For years, the Soviet Union has been known as a fast payer, a Communist nation so anxious to maintain its slim links to the capitalist trading system that its checks were in the mail as soon as the bills arrived.
Now, however, the bills are piling up on the desks of Western businesses.
The change came about six months ago, and Western business groups and economists estimate that the Soviet Union is now about $10 billion behind on its payments to foreign suppliers, many of whom are complaining that the level of Soviet debt is beginning to pinch their cash flow.
Stanislav V. Assekritov, deputy chairman of the USSR Council of Ministers State Commission for Economic Reform, said here last week that the delays are only temporary, caused by bureaucratic snafus as the Soviet Union moves from a centrally controlled trading system to one in which as many as 1,500 state enterprises can buy foreign products on their own.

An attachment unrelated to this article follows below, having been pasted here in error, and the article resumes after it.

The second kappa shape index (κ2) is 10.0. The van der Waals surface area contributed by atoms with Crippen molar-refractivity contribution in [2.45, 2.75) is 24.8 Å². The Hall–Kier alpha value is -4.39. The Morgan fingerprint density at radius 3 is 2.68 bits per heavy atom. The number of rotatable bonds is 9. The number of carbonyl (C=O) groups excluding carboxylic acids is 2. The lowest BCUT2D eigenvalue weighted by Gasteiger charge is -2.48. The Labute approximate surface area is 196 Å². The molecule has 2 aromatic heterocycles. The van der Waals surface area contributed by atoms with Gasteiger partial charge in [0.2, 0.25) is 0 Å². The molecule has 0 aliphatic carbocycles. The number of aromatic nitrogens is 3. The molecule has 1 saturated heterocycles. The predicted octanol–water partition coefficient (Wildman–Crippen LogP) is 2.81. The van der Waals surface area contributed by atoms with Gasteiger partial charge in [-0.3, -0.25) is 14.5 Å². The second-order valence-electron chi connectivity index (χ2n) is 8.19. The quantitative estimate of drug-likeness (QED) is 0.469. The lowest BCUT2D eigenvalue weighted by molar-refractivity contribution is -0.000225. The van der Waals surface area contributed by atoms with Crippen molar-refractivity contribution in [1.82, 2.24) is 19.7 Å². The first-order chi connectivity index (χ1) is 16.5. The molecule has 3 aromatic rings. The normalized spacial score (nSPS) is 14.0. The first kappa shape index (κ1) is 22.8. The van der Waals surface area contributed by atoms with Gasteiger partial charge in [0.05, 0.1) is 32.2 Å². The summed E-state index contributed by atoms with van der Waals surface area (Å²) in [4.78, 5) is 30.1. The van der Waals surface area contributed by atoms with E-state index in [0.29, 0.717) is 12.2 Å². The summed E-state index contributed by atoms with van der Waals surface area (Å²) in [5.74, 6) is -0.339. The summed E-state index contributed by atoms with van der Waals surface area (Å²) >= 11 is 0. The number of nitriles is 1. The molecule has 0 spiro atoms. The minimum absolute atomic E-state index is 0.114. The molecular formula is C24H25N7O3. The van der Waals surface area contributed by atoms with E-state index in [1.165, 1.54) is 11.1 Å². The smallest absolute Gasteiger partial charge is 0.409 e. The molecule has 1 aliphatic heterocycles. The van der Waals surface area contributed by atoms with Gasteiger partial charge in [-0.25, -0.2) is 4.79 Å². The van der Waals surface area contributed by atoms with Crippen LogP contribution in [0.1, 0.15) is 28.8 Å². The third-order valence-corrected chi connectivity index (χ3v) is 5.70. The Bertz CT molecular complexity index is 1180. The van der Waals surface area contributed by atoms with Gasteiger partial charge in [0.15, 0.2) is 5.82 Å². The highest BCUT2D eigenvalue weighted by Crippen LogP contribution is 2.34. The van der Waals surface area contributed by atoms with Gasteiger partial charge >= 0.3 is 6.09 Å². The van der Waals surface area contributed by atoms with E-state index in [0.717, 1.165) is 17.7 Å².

But some international bankers are concerned that the slow payments may be a symptom of a fundamental cash flow problem. One economist said the Soviets began running short of money after spending so much of their hard currency over the winter, buying scarce food and consumer goods to satisfy striking miners and other citizens dissatisfied with empty store shelves.
As a result, U.S. grain traders have been asked to wait two to three months for payments; Du Pont Co. said it is owed $16 million for agricultural chemicals by the Soviets but believes it is a temporary problem; and, according to reports from Tokyo, four major Japanese steel companies -- Nippon Steel, Kawasaki Steel, Sumitomo Metal Industries and NKK -- are holding up shipments after Soviet debt to them mounted to $100 million.
"The Soviets have a credit problem ahead, but they are still creditworthy," said John P. Hardt, the Soviet specialist at the Library of Congress's Legislative Research Service.